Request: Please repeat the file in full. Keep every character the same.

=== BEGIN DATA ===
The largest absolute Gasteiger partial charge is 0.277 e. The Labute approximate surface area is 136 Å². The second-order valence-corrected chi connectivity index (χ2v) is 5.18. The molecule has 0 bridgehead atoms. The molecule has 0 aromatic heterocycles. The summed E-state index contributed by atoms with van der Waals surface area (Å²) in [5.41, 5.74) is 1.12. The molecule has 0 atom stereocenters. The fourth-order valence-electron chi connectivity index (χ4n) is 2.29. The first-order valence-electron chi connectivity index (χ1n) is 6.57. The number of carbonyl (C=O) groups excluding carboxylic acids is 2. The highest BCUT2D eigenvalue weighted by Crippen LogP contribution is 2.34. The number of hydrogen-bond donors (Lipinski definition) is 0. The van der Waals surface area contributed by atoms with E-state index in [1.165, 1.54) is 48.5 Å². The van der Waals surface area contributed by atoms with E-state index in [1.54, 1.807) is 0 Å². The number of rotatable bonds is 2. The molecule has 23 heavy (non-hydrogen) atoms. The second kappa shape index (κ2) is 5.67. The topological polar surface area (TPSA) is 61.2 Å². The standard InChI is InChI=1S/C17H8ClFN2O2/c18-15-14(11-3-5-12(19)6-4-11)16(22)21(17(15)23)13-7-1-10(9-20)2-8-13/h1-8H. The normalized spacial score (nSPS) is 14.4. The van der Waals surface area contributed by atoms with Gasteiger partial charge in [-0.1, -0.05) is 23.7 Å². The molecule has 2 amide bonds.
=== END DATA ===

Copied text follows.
The largest absolute Gasteiger partial charge is 0.277 e. The Labute approximate surface area is 136 Å². The second-order valence-corrected chi connectivity index (χ2v) is 5.18. The molecule has 0 bridgehead atoms. The molecule has 0 aromatic heterocycles. The summed E-state index contributed by atoms with van der Waals surface area (Å²) in [5.41, 5.74) is 1.12. The molecule has 0 atom stereocenters. The fourth-order valence-electron chi connectivity index (χ4n) is 2.29. The first-order valence-electron chi connectivity index (χ1n) is 6.57. The number of carbonyl (C=O) groups excluding carboxylic acids is 2. The highest BCUT2D eigenvalue weighted by Crippen LogP contribution is 2.34. The number of hydrogen-bond donors (Lipinski definition) is 0. The van der Waals surface area contributed by atoms with E-state index in [1.165, 1.54) is 48.5 Å². The van der Waals surface area contributed by atoms with E-state index in [1.54, 1.807) is 0 Å². The number of rotatable bonds is 2. The molecule has 23 heavy (non-hydrogen) atoms. The second kappa shape index (κ2) is 5.67. The topological polar surface area (TPSA) is 61.2 Å². The standard InChI is InChI=1S/C17H8ClFN2O2/c18-15-14(11-3-5-12(19)6-4-11)16(22)21(17(15)23)13-7-1-10(9-20)2-8-13/h1-8H. The normalized spacial score (nSPS) is 14.4. The van der Waals surface area contributed by atoms with Gasteiger partial charge in [-0.1, -0.05) is 23.7 Å². The molecule has 2 amide bonds.